DNA - Questions to Consider

viewkickapooBiotechnology

Dec 12, 2012 (4 years and 7 months ago)

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Questions to Consider:



1.

Know the general work and findings of the following scientists:

a.

Gregor Mendal


Considered the father of human gentics and studied the inheritance of certain traits.

b.

Edward Jenner
-

Developed the first vaccine (smallpox)

c.

Watson and Crick
-

Discovered DNA structure

d.

Cohen and Boyer
-

These men were pioneers in genetic engineering and created the process of
transferring recombinant DNA.

e.

Erwin Chargoff
-

Discovered the relationship between AT’s and CG’s in base pairs.

f.

Rosalind Fr
anklin
-

Her work of x
-
ray diffraction led to the discovery of the DNA double helix structure

g.

Craig Ventner
-

Found of the Human Genome Project


2.

What are three main parts of a DNA nucleotide?
Phosphate group, Sugar, Nitrogenous Base

3.

What are the three bases

found within DNA?
Adenine, Thymine, Cytosine, Guanine


4.

What are the DNA base pair rules?
A
-
T, C
-
G

5.

If one side of a DNA helix reads AAATCG what does its complimentary strand read?
TTTAGC

6.

How does a DNA double helix, chromosomes and genes relate to one anot
her?
Strands of DNA code for
different genes. These stands of DNA are tightly wrapped and coiled around each other to form chromosomes

7.

How do DNA and proteins relate to one another?
DNA codes for the creation of specific proteins.

8.

What is the overall charg
e of a strand of DNA?
Negative

9.

How does DNAs charge help in electrophoresis?
DNA is attracted to the other side of the device because the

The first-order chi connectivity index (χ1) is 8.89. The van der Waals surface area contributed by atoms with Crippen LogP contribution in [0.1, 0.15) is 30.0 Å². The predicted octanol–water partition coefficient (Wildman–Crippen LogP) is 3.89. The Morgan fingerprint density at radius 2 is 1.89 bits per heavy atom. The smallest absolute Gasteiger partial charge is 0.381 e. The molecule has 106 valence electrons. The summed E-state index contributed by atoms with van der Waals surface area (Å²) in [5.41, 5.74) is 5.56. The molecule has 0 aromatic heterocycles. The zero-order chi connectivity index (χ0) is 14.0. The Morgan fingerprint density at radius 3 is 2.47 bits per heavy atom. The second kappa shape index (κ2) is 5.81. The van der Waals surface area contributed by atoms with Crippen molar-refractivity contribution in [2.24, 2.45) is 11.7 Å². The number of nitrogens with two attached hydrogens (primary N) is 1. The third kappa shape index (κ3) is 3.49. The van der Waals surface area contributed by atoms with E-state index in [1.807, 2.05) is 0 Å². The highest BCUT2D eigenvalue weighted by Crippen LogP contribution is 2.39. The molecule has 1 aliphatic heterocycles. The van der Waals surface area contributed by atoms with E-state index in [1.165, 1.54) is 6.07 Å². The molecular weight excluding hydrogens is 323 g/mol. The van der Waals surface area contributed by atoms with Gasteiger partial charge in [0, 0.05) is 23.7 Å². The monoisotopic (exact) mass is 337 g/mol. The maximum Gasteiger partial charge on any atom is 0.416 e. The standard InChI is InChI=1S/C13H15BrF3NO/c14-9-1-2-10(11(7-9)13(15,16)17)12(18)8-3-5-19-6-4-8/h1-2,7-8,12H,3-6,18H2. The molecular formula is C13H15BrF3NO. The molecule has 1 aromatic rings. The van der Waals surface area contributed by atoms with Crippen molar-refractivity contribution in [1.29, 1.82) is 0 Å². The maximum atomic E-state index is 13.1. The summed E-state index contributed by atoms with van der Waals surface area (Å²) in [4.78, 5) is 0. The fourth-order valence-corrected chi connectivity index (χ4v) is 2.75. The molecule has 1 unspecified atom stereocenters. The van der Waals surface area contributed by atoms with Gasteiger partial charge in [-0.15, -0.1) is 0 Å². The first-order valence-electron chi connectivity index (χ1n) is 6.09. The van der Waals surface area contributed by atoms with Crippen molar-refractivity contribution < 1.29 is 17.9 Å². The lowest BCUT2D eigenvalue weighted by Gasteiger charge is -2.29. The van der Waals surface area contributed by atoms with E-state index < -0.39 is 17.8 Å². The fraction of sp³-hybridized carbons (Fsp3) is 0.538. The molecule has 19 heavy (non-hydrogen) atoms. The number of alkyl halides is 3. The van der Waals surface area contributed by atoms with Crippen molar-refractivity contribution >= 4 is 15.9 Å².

other side has a positive charge. The negative DNA attracts to the positive side of the gel and leaves a trace of
each

DNA sample.

10.

What is the goal of DNA electrophoresis?
To separate strands of cut DNA by size.

11.

What is BLAST and what does it do?
It’s a program that analyzes sequences of DNA and compares them to a
database of DNA sequences which.

12.

What are restriction enzy
mes and how are they used in genetic engineering?
Restriction enzymes cut the DNA
by looking for genetic palindromes. They are used to isolate genes and to separate parts of strands of DNA.

13.

What are “sticky ends” and how do they relate to restriction enzym
es.
Restriction enzymes create sticky ends
when they cut DNA and these ends are what strands with complimentary sticky ends attach to.

14.

What is bioinformatics and how does it relate to the human genome project?
Bioinformatics is the collection
and
generation of DNA sequencing research. This relates to the genome project whose purpose is to identify all
of the genes in the human body and to determine the sequences of the 3 billion base pairs.

15.

What basic characteristics are used to identify different
fingerprints?
Whorl, loop, arch, ridge ending,
bifurcation, short ridge

16.

What is the difference between a latent and patent fingerprint?
Latent prints are non
-
visible prints that have to
be brought out from a surface. They are not seen by the naked eye. Pat
ent prints are ones that are seen by the
naked eye and are generally seen through blood or other liquids that dry and leave the print.


Be able to:

1.

Describe the process of gene splicing to create recombinant DNA.

2.

Identify fingerprints.

3.

Read a DNA electroph
oresis gel.

4.

Describe the process of DNA electrophoresis.


Vocabulary


Amino Acid

a) The basic building block of proteins (or polypeptides). Containing